Performance and Battery Life

With a 400-MHz processor under the hood, the N810 performed reasonably well when we had Skype, Rhapsody, and Media Player open. Things got bogged down after that, and we were greeted with a pop-up window to close one or more programs when we tried to load the RSS reader. The N810 isn't designed for hardcore multitasking, but having 2GB of onboard memory certainly helps.
Nokia rates the N810 for 4 hours of battery life with continuous usage and the Wi-Fi connection active. When we used the N810 intermittently for a day of surfing, streaming music, and GPS navigation, it lasted a little less than 24 hours. Occasional usage had us reaching for the charger after a day and a half.

Nokia N810 Verdict

It's pretty remarkable that something so compact can do so much. The iPod touch puts the full Web in your pocket and does it so much more elegantly and cheaply. But only the N810 has a full keyboard, dial-up networking, and GPS. It's more than worth the $479 for power users looking for something more versatile.

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Author Bio
Mark Spoonauer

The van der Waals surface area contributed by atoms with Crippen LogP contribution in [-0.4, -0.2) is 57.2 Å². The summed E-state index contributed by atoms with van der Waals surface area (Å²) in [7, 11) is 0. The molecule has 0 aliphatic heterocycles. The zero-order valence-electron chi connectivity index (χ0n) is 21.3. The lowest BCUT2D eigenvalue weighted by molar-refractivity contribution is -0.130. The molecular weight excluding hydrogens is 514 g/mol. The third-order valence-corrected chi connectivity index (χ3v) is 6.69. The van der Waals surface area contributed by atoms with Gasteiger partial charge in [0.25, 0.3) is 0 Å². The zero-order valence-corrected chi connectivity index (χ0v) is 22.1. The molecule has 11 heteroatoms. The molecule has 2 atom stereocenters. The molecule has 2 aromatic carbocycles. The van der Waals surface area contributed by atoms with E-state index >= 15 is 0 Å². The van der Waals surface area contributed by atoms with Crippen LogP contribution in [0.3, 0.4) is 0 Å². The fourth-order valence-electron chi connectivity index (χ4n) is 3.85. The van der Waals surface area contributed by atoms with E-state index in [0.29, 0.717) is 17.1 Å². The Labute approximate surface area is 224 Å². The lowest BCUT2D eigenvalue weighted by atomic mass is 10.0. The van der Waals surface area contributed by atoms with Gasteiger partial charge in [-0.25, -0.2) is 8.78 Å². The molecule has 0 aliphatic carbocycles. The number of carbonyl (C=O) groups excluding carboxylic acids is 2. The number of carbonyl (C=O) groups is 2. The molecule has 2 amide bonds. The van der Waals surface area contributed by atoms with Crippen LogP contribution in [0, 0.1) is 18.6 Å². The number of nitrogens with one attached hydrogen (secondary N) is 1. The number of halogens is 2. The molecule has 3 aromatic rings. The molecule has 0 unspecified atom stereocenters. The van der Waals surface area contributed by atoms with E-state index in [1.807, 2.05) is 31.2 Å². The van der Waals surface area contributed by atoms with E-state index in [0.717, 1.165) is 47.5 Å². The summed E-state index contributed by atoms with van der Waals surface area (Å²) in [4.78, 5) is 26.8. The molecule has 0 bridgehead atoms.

Mark Spoonauer, Editor-in-Chief
Responsible for the editorial vision for Laptopmag.com, Mark Spoonauer has been Editor in Chief of LAPTOP since 2003 and has covered technology for nearly 15 years. Mark speaks at key tech industry events and makes regular media appearances on CNBC, Fox and CNN. Mark was previously reviews editor at Mobile Computing, and his work has appeared in Wired, Popular Science and Inc.
Mark Spoonauer, Editor-in-Chief on
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Laptop Mag & Tom's Hardware
CPU 400-MHz TI OMAP 2420
Operating System maemo OS2008
RAM 2GB
RAM Upgradable to 2GB
Display Size 4.1
Native Resolution 800x400
Wi-Fi 802.11b/g
Bluetooth Bluetooth 2.0
Ports (excluding USB) miniSD
Size 5 x 2.8 x 0.6 inches
Weight 8 ounces
Company Website www.nokiausa.com